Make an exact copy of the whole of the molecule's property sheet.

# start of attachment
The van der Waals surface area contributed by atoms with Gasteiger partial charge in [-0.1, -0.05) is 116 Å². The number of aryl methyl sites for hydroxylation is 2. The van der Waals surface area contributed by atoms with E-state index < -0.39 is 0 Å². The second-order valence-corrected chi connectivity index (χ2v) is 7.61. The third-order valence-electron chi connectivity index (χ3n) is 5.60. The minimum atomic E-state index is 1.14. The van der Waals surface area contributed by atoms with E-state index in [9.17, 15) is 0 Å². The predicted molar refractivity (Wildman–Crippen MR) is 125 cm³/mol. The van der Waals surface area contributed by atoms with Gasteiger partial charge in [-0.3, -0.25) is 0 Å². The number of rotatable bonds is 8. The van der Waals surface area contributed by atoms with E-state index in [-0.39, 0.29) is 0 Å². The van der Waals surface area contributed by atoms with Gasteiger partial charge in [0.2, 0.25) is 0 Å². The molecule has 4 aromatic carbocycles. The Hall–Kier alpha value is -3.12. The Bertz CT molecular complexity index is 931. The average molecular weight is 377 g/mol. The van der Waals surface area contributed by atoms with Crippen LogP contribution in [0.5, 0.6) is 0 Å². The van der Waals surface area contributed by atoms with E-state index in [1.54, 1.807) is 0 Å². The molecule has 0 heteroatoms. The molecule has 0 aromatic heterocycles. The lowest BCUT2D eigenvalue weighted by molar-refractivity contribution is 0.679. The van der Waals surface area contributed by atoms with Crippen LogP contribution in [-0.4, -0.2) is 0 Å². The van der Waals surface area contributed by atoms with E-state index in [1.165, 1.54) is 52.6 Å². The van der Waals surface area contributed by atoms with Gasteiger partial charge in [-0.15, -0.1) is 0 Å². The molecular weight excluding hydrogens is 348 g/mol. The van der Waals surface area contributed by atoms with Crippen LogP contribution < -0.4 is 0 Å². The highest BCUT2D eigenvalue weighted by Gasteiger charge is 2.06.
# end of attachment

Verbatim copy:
The van der Waals surface area contributed by atoms with Gasteiger partial charge in [-0.1, -0.05) is 116 Å². The number of aryl methyl sites for hydroxylation is 2. The van der Waals surface area contributed by atoms with E-state index < -0.39 is 0 Å². The second-order valence-corrected chi connectivity index (χ2v) is 7.61. The third-order valence-electron chi connectivity index (χ3n) is 5.60. The minimum atomic E-state index is 1.14. The van der Waals surface area contributed by atoms with E-state index in [9.17, 15) is 0 Å². The predicted molar refractivity (Wildman–Crippen MR) is 125 cm³/mol. The van der Waals surface area contributed by atoms with Gasteiger partial charge in [-0.3, -0.25) is 0 Å². The number of rotatable bonds is 8. The van der Waals surface area contributed by atoms with E-state index in [-0.39, 0.29) is 0 Å². The van der Waals surface area contributed by atoms with Gasteiger partial charge in [0.2, 0.25) is 0 Å². The molecule has 4 aromatic carbocycles. The Hall–Kier alpha value is -3.12. The Bertz CT molecular complexity index is 931. The average molecular weight is 377 g/mol. The van der Waals surface area contributed by atoms with Crippen LogP contribution in [0.5, 0.6) is 0 Å². The van der Waals surface area contributed by atoms with E-state index in [1.54, 1.807) is 0 Å². The molecule has 0 heteroatoms. The molecule has 0 aromatic heterocycles. The lowest BCUT2D eigenvalue weighted by molar-refractivity contribution is 0.679. The van der Waals surface area contributed by atoms with Crippen LogP contribution in [-0.4, -0.2) is 0 Å². The van der Waals surface area contributed by atoms with E-state index in [1.165, 1.54) is 52.6 Å². The van der Waals surface area contributed by atoms with Gasteiger partial charge in [-0.15, -0.1) is 0 Å². The molecular weight excluding hydrogens is 348 g/mol. The van der Waals surface area contributed by atoms with Crippen LogP contribution < -0.4 is 0 Å². The highest BCUT2D eigenvalue weighted by Gasteiger charge is 2.06.